Did anyone ask Kie if she tried the Red Onion???

Kie tried the Red Onion. We all did!
 No hills! I promise!

Located in Rangeley itself, the Hatchery Brook Trail does not have any hills. 

This trail is a forested, short easy walk for all ages to explore, and is especially suitable for those who don't like walking on trails in the forest.

Take along your camera too! 

Without ever leaving town you can record scenes that will convince the city folk back home that you bravely ventured miles deep into those rugged wilderness forests of northwestern Maine.

Now here is something else you're not likely to find in the big city...

A low-tech heating system. Contact me if you don't know how it works.

No... Red Claw Ale does not taste like lobster.
Live balsam trees and twigs.

Our Family pilgrimage continues...

Sarampus Falls on the Dead River is near the only rest area, complete with a couple of picnic tables and a genuine outhouse, situated along Highway 27 between Eustis and Coburn Gore. 

This link will take you there for a Google look.

Now that you've seen the location, that's all it is.

This said, I have lived long enough to see five generations of my family stopping and visiting this unremarkable location beside the highway. Whether it was a family picnic, or for taking pictures; taking a break from driving, or simply the curious trying out the outhouse. (more like someone desperate in the car unable to wait to take that break in civilization)

My maternal grandparents lived near Megantic, which is about an hour's drive away, and my grandfather really liked travelling along this route that was once known as, The Arnold Trail. 

A few years before he died, my father recounted the details of this following story to me.

Usually in late August or early September, my father would load us all into his ancient early 1950's Chevrolet, and we would all head off to Sarampus Falls simply for a family picnic and a tour down to Rangeley. 

1959 would be a little different. Perhaps distracted, my father sailed past the US Customs border check point without stopping and continued along the highway.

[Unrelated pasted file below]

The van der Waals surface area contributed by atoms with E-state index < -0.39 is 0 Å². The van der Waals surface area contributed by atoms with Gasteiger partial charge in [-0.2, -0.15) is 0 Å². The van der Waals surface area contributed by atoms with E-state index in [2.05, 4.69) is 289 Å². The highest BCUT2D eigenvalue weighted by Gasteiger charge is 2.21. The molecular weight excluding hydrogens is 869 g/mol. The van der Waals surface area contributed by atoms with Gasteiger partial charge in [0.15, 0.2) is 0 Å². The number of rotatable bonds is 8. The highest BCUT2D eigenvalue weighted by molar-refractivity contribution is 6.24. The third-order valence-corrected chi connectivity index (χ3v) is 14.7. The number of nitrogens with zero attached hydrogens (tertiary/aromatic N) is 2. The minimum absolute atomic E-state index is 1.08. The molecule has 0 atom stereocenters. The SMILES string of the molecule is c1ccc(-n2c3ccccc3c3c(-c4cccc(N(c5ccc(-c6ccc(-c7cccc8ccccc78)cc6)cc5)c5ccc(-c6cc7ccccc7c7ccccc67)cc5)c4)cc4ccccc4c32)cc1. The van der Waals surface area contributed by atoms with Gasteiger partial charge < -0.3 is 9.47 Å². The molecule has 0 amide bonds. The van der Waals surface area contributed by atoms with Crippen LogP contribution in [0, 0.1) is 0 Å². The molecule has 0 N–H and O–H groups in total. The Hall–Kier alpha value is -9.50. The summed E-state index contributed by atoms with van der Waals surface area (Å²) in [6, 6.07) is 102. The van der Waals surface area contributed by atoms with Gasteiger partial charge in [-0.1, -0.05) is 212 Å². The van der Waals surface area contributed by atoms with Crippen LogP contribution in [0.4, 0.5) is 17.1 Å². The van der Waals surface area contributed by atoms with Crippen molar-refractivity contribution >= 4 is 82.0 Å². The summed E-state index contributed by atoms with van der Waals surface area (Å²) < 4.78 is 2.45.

A very short time later a police car stopped my father and escorted us all back to the border. Following a brief stop, a lot of questions, a quick search of the car and then quite few apologies from my parents, we were all on our way again to the picnic site.

Two mothers, two daughters, one grandmother and one granddaughter... all in the same location at the same time. Kie, Kimberly and Kiera at Sarampus Falls in Maine in September 2009.

The above photo was taken looking downstream. The following photo was taken in exactly the same location but looking upstream. Grandma (above) would have been one year old at the time this older photo was taken. Note the plaid attire in both photos.

Ted and me at the standing on the same rocks in September 1959.

Me... now an old-timer... making another visit in the same month but 56 years later. Okay, so I wasn't wearing a plaid shirt on that day. Excuse: it was kind of very warm.

Ben and Catherine at Sarampus Falls - their first ever visit to this location. (2015)

In case you are wondering...

Curious when I talk passionately about Maine, people here first ask me where Maine is, as if they have never heard of Maine before. I'm glad it's a well-kept secret here... that anonymity keeps the crowds away.

An eventual question that arises is, "When is the best time to visit Maine?"

The busy intersection in downtown Rangeley, Maine, in January.

My answer: any time.

Oh dear! 
Make that deer instead... unexpected road hazards and distractions...

Deer on a road within the town and we were not even out looking for wildlife.

The last words of this posting shall go to the local wildlife...

It took me a while to figure this one out, but after I saw all the out-of-state weekenders' plates dawdling extra-slow along the highways and back roads around Rangeley, then I understood... this was for those ever hopeful moose gawkers.

Same close as before: 
I just can't wait to get back to Maine again. 

The Oddblock Station Agent